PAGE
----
France bans short-haul flights due to ‘climate crisis’

The French government is the first major economy to ban short-haul flights involving a train or bus alternative of 2.5 hours or less. This is a measure voted on in 2021 and will come into effect in April 2022.

The ban is “an attempt” to reduce the country’s carbon emissions from air travel. This is a move that could eliminate 12% of French domestic flights, according to The Guardian. The flights affected are those from the capital Paris to cities such as Bordeaux, Nantes or Lyon.

In 2021, the French government bailed out its domestic airline Air France for an amount of 7 billion euros, after suffering losses due to Covid-19 measures. The condition attached to this was that the national airline had to become more ‘environmentally aware’. For example, the ‘pandemic’ and the ‘climate crisis’ seem to be perfectly related as chronological parts of the great reset agenda.

French Environment Minister Elisabeth Borne said at the time that “we have asked Air France to accelerate the environmental transition”, which affects up to 40% of flights with a rail connection of less than 2 or 2.5 hours. The French government has asked other airlines to do the same, noting that the lack of Air France flights allowed low-cost airlines to offer the same flights. Borne: “If we ask things from Air France, the result should not be that cheap companies can fill this gap and offer their own service.”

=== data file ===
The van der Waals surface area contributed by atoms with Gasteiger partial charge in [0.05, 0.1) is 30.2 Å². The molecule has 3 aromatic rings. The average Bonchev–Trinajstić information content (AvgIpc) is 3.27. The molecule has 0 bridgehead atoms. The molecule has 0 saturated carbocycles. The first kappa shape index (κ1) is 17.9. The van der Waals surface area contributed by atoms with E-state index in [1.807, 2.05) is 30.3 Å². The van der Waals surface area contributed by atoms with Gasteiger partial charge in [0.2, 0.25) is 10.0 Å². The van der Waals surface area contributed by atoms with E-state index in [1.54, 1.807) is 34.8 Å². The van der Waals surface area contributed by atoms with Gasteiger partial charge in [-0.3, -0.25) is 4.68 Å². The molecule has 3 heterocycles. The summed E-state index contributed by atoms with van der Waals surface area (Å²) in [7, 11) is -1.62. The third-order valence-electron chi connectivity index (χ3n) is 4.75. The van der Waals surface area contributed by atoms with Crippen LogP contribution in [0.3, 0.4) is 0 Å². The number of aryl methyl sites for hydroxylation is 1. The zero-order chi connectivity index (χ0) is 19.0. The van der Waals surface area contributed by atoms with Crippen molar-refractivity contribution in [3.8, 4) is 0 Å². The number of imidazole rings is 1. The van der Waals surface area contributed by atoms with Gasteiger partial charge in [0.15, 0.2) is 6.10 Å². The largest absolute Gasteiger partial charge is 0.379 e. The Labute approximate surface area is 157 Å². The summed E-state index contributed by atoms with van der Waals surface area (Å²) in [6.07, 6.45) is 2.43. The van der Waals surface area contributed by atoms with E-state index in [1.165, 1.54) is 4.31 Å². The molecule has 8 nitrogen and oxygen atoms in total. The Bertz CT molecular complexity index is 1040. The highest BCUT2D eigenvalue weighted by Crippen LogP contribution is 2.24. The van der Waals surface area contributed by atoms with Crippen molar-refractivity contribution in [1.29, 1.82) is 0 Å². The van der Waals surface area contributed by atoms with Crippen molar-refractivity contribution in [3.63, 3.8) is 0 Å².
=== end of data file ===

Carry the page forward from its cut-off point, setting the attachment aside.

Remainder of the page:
International flights

One ‘disadvantage’ cited by environmental groups is that the ban only applies to local traffic and not to flights connected to international flights. The implication here is that the question is how much of the estimated 12% reduction on short-haul flights will actually be achieved.

This is because the government still needs to allow Air France flights to compete with international flights through Paris from cities like Lyon abroad, so customers don’t choose London or Amsterdam as their hubs instead.

Other EU countries are also introducing similar ‘environmental incentives’ to ‘reduce CO2 emissions from domestic travel’. For example, the Austrian government has included a similar condition during the rescue operation of Austrian Airlines, which requires domestic flights to be canceled if an alternative train journey of less than three hours is possible, such as between Vienna and Salzburg.

Greenpeace is calling for a ban on short flights if there is a train alternative of less than six hours, CNN Traveler reports. Greenpeace says this would affect a third of Europe’s busiest short-haul flights and eliminate 3.5 million tons of CO2 emissions per year.

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